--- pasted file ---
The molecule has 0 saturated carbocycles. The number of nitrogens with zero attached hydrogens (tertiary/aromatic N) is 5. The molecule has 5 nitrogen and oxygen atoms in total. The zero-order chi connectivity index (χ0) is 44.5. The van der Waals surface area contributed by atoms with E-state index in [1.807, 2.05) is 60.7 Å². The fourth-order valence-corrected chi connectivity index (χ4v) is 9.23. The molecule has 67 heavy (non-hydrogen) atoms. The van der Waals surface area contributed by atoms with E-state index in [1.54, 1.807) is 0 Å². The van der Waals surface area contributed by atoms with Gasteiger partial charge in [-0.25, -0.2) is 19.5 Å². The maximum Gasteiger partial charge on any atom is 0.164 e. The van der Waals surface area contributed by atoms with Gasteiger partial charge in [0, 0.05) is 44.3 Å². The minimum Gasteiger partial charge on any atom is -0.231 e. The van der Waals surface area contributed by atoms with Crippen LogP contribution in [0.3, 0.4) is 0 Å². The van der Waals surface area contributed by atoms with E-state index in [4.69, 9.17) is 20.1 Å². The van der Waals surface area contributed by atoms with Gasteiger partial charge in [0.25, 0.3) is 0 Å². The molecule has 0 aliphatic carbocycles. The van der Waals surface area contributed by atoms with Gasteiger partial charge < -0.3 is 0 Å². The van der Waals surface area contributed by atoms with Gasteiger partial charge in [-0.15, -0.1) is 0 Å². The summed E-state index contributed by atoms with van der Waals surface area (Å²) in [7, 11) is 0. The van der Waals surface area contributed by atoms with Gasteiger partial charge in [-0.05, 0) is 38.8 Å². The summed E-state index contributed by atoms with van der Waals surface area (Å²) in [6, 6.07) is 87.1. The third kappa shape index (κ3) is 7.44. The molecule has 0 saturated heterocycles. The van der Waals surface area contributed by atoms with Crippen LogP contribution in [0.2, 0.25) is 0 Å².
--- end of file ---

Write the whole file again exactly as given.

The molecule has 0 saturated carbocycles. The number of nitrogens with zero attached hydrogens (tertiary/aromatic N) is 5. The molecule has 5 nitrogen and oxygen atoms in total. The zero-order chi connectivity index (χ0) is 44.5. The van der Waals surface area contributed by atoms with E-state index in [1.807, 2.05) is 60.7 Å². The fourth-order valence-corrected chi connectivity index (χ4v) is 9.23. The molecule has 67 heavy (non-hydrogen) atoms. The van der Waals surface area contributed by atoms with E-state index in [1.54, 1.807) is 0 Å². The van der Waals surface area contributed by atoms with Gasteiger partial charge in [-0.25, -0.2) is 19.5 Å². The maximum Gasteiger partial charge on any atom is 0.164 e. The van der Waals surface area contributed by atoms with Gasteiger partial charge in [0, 0.05) is 44.3 Å². The minimum Gasteiger partial charge on any atom is -0.231 e. The van der Waals surface area contributed by atoms with Crippen LogP contribution in [0.3, 0.4) is 0 Å². The van der Waals surface area contributed by atoms with E-state index in [4.69, 9.17) is 20.1 Å². The van der Waals surface area contributed by atoms with Gasteiger partial charge in [0.25, 0.3) is 0 Å². The molecule has 0 aliphatic carbocycles. The van der Waals surface area contributed by atoms with Gasteiger partial charge < -0.3 is 0 Å². The van der Waals surface area contributed by atoms with Gasteiger partial charge in [-0.15, -0.1) is 0 Å². The summed E-state index contributed by atoms with van der Waals surface area (Å²) in [7, 11) is 0. The van der Waals surface area contributed by atoms with Gasteiger partial charge in [-0.05, 0) is 38.8 Å². The summed E-state index contributed by atoms with van der Waals surface area (Å²) in [6, 6.07) is 87.1. The third kappa shape index (κ3) is 7.44. The molecule has 0 saturated heterocycles. The van der Waals surface area contributed by atoms with Crippen LogP contribution in [0.2, 0.25) is 0 Å².